There is the noise of beds - unique to the bed and not to its occupants. One drummed its head board against the wall and to stop its deathly rattles and to prevent it boring a hole in the wall it was eventually covered with layers of cloth. Those beds made with curiously coiled springs spoke a language of their own twisting their way into your conscience and your conversation. There was a great continental bed that spoke in the middle of the night like a big bass drum as a board snapped and we were once more deposited on the ground. There were melodious beds and there were mournful beds, there were beds which spoke with a sound of menace.
You could try moving the beds around. I noticed you doing this. Changing lovers you moved your bed. It used to stand just inside the door so you could rush in and flop on it and grab some instant sleep. Although as you said you needed your sleep you changed its position and hid it behind the door. It became a Surreptitious Bed which one could slink onto unobserved and without, you said, making the slightest change in one’s life style. It was just somewhere to hole out until the weather changed. You could go further and actually move the beds from one room to another, changing the purpose of the rooms and the purpose of the beds.
All the time you could say the beds were getting harder. There was indeed the hard-up bed bought at an Oxfam shop but it had a twisted spring and had to go in the end like all the others. So it was time to go for something that made no attempt to massage the limbs or assuage the spirit. It was not a bed to sink into but rather something on which the surgeon could operate. It was a bed that certainly gave nothing to you but rather took what it could. Still it was a bed on which two could lie - at a pinch.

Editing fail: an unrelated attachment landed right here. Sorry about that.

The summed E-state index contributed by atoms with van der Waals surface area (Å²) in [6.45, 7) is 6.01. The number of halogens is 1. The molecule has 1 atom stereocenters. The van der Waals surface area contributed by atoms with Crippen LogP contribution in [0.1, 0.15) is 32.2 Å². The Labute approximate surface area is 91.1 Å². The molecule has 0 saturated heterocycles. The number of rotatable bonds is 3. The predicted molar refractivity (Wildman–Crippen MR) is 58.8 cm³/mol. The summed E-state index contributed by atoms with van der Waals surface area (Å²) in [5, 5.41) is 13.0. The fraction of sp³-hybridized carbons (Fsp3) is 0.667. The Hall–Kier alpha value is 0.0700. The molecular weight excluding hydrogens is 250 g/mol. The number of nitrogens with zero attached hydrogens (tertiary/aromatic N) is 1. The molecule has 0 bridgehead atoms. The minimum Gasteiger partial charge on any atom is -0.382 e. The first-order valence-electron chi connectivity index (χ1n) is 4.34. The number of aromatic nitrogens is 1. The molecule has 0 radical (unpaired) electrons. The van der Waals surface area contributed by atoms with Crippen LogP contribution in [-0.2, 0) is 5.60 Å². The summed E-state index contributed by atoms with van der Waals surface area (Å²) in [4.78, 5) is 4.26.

All this time while I speculated in beds, my father was getting older. Did he speculate or conceive of all the uses there were to a bed? To be sure he was still a light sleeper: something disturbed him in the night - maybe he was up still searching for an errant son. He would rise, don a few clothes and then begin to tramp round the house. When one roused oneself and came to him, he would accept that it was the night, return to his bedroom, strip off the old cardigan he had put on over his night clothes and seemed to settle himself peacefully enough for sleep again. But if one lay down oneself one would be disturbed in five minutes when he rose again to pursue his nightly marching. It was easier in the end to leave him circling the house than to try and explain to him the real purposes of the night.
My friend Taner took a personal interest in these nocturnal wanderings of my father and saw in them a desire to be back in the drudgery of his working days in an office. It was true he saw them as nothing else but drudge but Taner believed that nevertheless he missed his years of commuting on slow trains and that he woke to his Bradshaw and began to dress for a past journey. It was a possible explanation but I doubt myself if that was what the old man was really looking for on those nocturnal ramblings.
Came the night, came the day when he rose no longer from his bed but lay washed up beyond the tides which had carried him to and fro for so many years. The doctor called daily, not attempting too strenuously to oppose the course of these events, but merely to ease them with some minor remedies.
‘Why don’t you,’ he said to mother, ‘offer him a little brandy?’ This she did, choosing to give him the little sips he was prepared to take not from a glass but from an egg-cup - perhaps there was some obscure symbolism in that. My father had always been proud of his ability to speak French and liked to borrow phrases from that language but even I was startled when on one of those latter days he replied to a kindly enquiry about his well being from the doctor with the phrase ‘Comme ci, comme ça.’ He turned his head a little restlessly but then stilled and closed his eyes on us. He seemed at last to lie there at rest knowing that there was a need for sleep.